December 2, 2021

Beyond Going Long

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Valuable gourmet ingredients are a daily snack for these forest birds

Patagonians flock to such truffles for a delicious meal.

Matthew E Smith

Whenever I get a menu at a restaurant, the first thing I look for is that I find something about truffles. Truffle risotto, truffle fries, truffle aioli, whatever you can think of. Turns out I’m not alone. Some Patagonian birds seem to do the same when exploring the woods for dinner.

Of course, there is already evidence that mammals other than humans often enjoy the umami nut mushroom. Animals can help keep delicious pasta alive by spreading truffle seeds as they are excreted in the wild. And now scientists from the University of Florida Publish the study This shows that even creatures with feathers can not get away from luxury.

However, a study published in Current Biology Thursday says that these gastronomes enjoy chucao tapculos and black-throated huit-huets, which isn’t the type of cake we know and love. In fact, there are some types of truffles that are very different from the kind found on the pantry shelves at Eleven Madison Park. Those looking for these birds may not like them and will look like colorful berries.

Lead author Matthew E., associate professor in the University of Florida’s Department of Plant Pathology. According to Smith, truffles were discovered as a favorite food of these birds during one of his previous research projects in Patagonia.

“We work in the forest, dig the soil, dig truffles, and we see that these birds are still watching us and controlling the areas where we disturbed the soil,” he said. in the current situation.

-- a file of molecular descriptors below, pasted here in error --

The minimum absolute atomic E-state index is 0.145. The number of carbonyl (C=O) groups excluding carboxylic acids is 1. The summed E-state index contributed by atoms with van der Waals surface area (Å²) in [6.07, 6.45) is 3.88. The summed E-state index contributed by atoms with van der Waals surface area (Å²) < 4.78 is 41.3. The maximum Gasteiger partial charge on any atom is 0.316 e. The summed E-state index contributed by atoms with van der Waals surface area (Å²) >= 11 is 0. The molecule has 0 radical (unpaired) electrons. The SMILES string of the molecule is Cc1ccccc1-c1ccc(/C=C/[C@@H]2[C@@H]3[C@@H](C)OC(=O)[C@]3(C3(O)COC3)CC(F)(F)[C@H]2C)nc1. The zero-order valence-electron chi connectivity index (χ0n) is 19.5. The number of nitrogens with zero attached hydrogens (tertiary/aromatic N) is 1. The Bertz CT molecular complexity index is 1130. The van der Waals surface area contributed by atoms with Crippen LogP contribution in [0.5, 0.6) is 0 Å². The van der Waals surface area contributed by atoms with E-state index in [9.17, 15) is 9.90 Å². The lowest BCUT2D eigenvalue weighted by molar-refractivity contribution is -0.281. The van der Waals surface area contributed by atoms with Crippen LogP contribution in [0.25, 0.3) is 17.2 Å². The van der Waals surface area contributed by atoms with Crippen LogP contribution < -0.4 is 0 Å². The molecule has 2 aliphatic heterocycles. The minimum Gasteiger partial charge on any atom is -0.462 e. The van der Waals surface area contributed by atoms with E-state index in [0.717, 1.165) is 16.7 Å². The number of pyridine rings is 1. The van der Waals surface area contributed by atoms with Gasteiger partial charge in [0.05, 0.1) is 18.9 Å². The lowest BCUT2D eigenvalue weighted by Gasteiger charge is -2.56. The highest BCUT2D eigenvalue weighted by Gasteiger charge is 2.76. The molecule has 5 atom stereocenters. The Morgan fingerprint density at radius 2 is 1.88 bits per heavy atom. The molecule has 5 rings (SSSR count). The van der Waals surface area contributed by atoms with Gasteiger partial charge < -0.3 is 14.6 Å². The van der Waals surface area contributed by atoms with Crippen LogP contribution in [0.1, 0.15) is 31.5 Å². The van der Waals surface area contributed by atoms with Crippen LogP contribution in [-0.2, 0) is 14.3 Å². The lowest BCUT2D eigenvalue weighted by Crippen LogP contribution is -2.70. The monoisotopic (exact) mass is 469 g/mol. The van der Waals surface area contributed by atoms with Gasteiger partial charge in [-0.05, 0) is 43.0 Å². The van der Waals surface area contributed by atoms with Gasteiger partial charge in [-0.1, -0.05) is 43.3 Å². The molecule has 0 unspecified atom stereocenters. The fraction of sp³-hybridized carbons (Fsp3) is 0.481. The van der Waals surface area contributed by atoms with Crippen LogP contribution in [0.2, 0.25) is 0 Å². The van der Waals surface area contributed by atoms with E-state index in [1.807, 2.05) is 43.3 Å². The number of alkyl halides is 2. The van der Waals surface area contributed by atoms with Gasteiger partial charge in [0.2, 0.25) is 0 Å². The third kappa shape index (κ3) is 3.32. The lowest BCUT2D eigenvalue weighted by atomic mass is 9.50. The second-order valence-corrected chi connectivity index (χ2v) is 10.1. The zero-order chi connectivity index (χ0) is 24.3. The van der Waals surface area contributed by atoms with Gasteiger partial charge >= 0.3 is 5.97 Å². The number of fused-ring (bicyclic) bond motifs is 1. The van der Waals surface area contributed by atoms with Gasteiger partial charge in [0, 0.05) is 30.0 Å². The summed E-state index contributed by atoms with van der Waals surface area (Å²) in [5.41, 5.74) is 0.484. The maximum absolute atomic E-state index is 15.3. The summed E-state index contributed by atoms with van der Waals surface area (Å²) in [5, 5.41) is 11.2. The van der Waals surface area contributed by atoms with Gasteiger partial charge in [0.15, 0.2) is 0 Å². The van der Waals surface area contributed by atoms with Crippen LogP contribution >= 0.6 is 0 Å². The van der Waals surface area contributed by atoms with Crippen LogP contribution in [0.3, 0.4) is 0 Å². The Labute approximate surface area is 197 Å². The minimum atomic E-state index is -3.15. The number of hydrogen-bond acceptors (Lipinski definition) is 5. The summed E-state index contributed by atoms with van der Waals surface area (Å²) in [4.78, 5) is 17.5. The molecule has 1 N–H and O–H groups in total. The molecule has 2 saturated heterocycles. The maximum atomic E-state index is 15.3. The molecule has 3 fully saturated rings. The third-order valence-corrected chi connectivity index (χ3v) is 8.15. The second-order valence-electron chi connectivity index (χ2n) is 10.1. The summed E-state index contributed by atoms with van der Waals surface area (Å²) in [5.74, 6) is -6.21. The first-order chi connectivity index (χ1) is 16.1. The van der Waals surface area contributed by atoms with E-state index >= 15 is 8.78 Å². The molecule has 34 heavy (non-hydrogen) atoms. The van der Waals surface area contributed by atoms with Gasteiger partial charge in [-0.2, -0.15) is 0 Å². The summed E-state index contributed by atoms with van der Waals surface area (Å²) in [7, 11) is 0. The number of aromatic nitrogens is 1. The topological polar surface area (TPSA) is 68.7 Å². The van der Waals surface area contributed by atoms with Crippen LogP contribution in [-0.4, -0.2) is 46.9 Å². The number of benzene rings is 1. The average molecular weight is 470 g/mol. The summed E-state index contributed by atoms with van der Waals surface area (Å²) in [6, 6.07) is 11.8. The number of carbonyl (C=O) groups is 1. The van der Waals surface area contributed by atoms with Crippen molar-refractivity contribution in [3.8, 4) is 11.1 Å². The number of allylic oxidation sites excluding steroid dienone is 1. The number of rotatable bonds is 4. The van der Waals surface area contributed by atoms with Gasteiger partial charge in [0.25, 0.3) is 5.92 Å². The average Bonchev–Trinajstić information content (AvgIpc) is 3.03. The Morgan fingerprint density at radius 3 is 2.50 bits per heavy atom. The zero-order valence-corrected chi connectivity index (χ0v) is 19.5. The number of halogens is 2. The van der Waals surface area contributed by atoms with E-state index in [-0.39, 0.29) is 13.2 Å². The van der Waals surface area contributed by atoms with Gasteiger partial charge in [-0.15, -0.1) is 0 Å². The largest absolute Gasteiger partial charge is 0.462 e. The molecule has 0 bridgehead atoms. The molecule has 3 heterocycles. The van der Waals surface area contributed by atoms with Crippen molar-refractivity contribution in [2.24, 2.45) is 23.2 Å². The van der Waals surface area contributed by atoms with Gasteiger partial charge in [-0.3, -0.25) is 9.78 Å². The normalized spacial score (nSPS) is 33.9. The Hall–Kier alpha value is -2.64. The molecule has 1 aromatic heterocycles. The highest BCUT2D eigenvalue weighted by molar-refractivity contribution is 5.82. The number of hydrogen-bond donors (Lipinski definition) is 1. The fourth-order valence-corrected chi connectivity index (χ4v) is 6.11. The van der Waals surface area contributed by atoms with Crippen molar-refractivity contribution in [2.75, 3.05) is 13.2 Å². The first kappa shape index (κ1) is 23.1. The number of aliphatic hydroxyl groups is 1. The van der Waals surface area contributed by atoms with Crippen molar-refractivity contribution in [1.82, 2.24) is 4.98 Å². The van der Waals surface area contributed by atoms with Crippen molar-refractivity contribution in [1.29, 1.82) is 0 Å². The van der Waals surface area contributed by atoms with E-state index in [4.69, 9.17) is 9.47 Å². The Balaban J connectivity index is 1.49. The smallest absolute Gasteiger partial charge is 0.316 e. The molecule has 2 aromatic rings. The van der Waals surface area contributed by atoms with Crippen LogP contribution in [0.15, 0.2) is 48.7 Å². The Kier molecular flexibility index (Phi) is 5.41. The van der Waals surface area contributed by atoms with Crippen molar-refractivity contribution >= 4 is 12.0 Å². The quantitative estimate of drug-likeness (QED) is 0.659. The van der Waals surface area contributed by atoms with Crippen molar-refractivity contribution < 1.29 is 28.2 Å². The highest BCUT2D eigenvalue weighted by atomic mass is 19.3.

“Then we will find truffles stabbed by them,” he continued. Marcus Kaiva, first author of the study: “Although we saw a bird eating tubers in front of it. All this led us to wonder if these birds hunt truffles?” Kava, a researcher in the same department at the University of Florida, had primarily a special bird chopping bench. Small to delicious food.

Fancy Bird No. 1, IK Chokao Tapakulu.

Neil Bowman / Getty Images

After an amazing experience watching flying creatures discover and consume mushroom-like delicacies, Kaivas and Smith delve deeper into this mystery. They examined bird feces to see if truffle DNA was present.

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Fancy Bird No. 2, cap with black neck.

Kagan Hekki Sekarcioglu / Getty Images

“DNA-based diet analysis is exciting because it provides a new perspective on interactions between organisms that have been difficult to observe directly,” said Michele Gosino, one of the study’s authors and former researchers in Smith’s lab.

“Because fecal sampling does not adversely affect the target species, I think these methods are invaluable for future study and protection of common and rare species,” Gosino said.

After analysis, 42% of Chucao Tapaculo faeces and 38% of Huet-Huet faeces showed strong DNA evidence of truffle-like birds, which appeared to have gnawed into pieces of lightly colored clay. The team then used a fluorescence microscope to test whether the germs in the stool were still viable. They meant that birds help mammals spread truffles by spreading spores when they are empty.

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Truffles in the jungle of Patagonia.

Matthew E Smith

Scientists also claim that these fungi play an important role in the forest ecosystem: they help colonize tree roots.

“These fungi form the mycelium, the relationship by which the fungus helps the plant absorb nutrients from the plant in exchange for sugars,” Kayava explained. In the future, the team is trying to understand why the studied truffles are so aesthetically similar to light berries. They suspect that this is due to an evolutionary adaptation, which better attracts birds of the highest class.

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